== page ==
12. This is such a great essay about your son. Sharpen your negotiating skills. If he is good at negotiating now, just wait until he is a teenager. My first born was a major negotiator. We made it through it. Happy Ninth Birthday to your son 🙂

  13. Your middle baby sounds like a charm. I’m thinking future Class President.

  14. The way you describe your center child (*smile*) sounds just like our youngest, only I can guarantee there’s no little brother or sister on the way for him!

  15. Oh, you really got me with this one!! What a gorgeous piece. We moms are always trying to protect our babies yet our babies really do know what is best!! Congratulations on having a new 9 year old, my youngest turns 9 in a few days!! Why does it go so fast?!!

  16. Awww, happy birthday to your second baby!! I was just thinking the other day how my youngest has a lot of middle qualities as well. It’s bizarre. Maybe they’re just born that way!

  17. I too had the blessing of a middle child, who grew up to be blessing still

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  19. This almost made me cry! The way you described your son reminded me of my son (soon to be big brother) I’m expecting my second child (it’s a girl) I’m just scared he might feel left out after his sister is born, and I’m afraid of loosing that special bond we both share. It might just be me! I’m pretty sure I have nothing to worry about, after all I’m pregnant and my hormone levels aren’t quite the usual. Reading this made me feel better!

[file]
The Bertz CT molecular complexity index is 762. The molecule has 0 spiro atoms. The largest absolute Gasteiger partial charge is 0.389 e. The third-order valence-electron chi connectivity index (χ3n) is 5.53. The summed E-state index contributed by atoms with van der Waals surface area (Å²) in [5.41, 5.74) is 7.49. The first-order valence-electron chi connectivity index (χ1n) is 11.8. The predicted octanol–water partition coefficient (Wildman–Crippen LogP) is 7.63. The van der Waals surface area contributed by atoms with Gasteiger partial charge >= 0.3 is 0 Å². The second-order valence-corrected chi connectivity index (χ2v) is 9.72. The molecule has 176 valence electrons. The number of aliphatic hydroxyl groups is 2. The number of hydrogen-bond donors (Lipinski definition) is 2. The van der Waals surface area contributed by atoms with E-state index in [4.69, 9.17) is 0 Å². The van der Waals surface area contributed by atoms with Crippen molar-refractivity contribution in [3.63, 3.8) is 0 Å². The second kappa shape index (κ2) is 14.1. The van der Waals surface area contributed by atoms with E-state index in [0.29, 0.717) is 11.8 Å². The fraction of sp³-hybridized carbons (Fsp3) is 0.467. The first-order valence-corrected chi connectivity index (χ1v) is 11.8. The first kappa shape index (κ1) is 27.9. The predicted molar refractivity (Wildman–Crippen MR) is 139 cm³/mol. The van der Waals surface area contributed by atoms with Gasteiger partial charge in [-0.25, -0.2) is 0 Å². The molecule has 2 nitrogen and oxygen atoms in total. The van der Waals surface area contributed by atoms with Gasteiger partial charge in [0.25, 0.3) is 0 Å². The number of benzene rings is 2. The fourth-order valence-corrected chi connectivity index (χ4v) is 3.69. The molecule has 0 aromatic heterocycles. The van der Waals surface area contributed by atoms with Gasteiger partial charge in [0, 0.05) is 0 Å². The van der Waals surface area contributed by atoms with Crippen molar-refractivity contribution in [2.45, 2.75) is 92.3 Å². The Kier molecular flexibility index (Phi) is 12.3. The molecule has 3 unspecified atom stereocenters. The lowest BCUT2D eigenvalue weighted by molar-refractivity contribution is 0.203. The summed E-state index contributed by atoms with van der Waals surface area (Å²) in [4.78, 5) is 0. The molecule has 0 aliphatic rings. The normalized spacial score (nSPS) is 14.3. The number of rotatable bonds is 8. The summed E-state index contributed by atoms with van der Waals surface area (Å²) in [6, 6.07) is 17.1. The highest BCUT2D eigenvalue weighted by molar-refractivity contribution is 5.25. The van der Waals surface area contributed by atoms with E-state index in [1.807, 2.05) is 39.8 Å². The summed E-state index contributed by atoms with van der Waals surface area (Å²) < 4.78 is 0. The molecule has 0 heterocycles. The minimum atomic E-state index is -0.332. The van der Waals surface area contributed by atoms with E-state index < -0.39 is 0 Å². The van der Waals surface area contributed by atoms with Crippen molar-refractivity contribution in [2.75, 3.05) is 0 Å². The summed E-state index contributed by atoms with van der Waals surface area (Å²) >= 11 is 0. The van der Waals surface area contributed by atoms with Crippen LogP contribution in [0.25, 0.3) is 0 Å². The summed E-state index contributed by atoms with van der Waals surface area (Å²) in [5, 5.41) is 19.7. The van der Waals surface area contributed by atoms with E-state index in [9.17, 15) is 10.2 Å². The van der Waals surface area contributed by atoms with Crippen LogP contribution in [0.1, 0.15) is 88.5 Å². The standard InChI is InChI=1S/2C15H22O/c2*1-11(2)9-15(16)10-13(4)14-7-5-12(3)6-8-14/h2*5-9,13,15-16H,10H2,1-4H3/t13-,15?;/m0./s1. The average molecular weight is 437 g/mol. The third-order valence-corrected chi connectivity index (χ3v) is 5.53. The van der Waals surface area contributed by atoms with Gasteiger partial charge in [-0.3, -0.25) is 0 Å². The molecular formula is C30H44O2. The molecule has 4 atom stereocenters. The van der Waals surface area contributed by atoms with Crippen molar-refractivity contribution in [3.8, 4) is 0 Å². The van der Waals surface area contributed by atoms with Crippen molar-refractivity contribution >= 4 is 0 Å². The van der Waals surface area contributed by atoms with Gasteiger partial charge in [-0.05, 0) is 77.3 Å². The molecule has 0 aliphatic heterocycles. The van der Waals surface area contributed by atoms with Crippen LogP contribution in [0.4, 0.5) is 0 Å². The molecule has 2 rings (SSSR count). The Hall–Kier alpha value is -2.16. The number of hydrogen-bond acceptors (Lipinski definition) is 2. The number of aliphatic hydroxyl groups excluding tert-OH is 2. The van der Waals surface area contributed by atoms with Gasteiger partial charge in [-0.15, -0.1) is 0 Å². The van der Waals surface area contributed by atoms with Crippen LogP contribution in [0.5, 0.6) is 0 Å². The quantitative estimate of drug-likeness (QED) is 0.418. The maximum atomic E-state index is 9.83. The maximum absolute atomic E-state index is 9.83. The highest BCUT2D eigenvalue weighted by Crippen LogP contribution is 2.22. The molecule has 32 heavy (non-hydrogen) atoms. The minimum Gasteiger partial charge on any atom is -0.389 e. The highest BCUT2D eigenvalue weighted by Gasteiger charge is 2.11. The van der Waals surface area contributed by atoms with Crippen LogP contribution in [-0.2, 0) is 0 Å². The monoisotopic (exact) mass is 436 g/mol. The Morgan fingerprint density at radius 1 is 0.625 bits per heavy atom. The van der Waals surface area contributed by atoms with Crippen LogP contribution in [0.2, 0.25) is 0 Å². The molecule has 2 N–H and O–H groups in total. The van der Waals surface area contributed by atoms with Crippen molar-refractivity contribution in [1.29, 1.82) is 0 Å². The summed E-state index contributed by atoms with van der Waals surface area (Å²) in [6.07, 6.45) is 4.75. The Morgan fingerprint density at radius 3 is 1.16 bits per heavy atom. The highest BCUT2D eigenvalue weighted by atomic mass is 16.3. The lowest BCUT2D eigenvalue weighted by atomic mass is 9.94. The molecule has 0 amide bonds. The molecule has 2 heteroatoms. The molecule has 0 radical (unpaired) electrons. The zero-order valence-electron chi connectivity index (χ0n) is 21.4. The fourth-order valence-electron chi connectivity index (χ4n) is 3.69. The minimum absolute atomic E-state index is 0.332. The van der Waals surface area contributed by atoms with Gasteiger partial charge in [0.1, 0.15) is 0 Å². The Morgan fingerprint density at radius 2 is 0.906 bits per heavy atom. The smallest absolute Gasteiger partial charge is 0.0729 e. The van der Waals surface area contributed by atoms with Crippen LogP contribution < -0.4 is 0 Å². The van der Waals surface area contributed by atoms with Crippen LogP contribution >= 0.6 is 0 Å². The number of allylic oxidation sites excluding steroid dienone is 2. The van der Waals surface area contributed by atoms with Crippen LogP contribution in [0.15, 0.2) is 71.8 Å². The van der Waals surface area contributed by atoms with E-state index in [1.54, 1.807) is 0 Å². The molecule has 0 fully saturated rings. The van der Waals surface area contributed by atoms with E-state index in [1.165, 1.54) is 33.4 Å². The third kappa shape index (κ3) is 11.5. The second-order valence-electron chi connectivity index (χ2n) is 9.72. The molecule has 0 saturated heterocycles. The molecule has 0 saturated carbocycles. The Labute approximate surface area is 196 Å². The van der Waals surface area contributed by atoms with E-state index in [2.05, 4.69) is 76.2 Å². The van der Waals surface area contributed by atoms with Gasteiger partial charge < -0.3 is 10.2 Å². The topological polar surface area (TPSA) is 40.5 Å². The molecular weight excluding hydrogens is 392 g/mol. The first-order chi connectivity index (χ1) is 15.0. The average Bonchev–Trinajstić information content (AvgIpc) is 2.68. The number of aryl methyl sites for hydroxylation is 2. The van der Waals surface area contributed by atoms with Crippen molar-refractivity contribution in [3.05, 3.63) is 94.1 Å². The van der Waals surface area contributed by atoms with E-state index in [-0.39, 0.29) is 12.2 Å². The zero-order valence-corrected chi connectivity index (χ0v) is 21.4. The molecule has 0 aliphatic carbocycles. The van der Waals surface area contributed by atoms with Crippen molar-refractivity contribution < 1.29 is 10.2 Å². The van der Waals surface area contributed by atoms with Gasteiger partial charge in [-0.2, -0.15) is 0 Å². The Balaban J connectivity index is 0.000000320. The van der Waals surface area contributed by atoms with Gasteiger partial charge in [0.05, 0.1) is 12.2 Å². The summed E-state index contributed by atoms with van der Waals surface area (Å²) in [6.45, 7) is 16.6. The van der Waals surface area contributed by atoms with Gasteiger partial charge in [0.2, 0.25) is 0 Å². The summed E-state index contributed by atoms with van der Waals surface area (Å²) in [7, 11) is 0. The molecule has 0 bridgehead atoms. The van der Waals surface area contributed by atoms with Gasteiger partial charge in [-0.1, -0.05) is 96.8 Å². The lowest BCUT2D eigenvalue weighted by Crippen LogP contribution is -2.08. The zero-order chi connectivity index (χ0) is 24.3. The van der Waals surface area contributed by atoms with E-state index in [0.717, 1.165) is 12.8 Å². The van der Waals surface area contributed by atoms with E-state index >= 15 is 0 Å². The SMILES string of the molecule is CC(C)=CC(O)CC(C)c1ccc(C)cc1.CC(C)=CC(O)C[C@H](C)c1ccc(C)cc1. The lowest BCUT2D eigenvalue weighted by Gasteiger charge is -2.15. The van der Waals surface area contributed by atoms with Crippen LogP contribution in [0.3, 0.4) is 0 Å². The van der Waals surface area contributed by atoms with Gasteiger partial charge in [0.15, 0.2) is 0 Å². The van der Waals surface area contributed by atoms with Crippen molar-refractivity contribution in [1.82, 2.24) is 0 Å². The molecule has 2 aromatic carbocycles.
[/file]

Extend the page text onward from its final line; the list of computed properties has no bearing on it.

• i remember right before my second (center 😉 )was born also. i was completely emotionally overwhelmed with protective love for my first. i was afraid of what it would do to him and then i was guilty for my unborn child.. it’s just an emotional hormonal crazy time. believe me, there’s more than enough room for both. everyone adjusts, it’s all fine. as mommies we are so oversensitive to our babies needs. my first and i have such a strong bond, i could cry right now.. and i’m not pregnant! haha.

  20. middleageddiva

    Lovely…middle children do get short shrift. Except if they’re the sole sons of Italian mothers. Then? They’re deified. Just sayin’. I’m a first kid.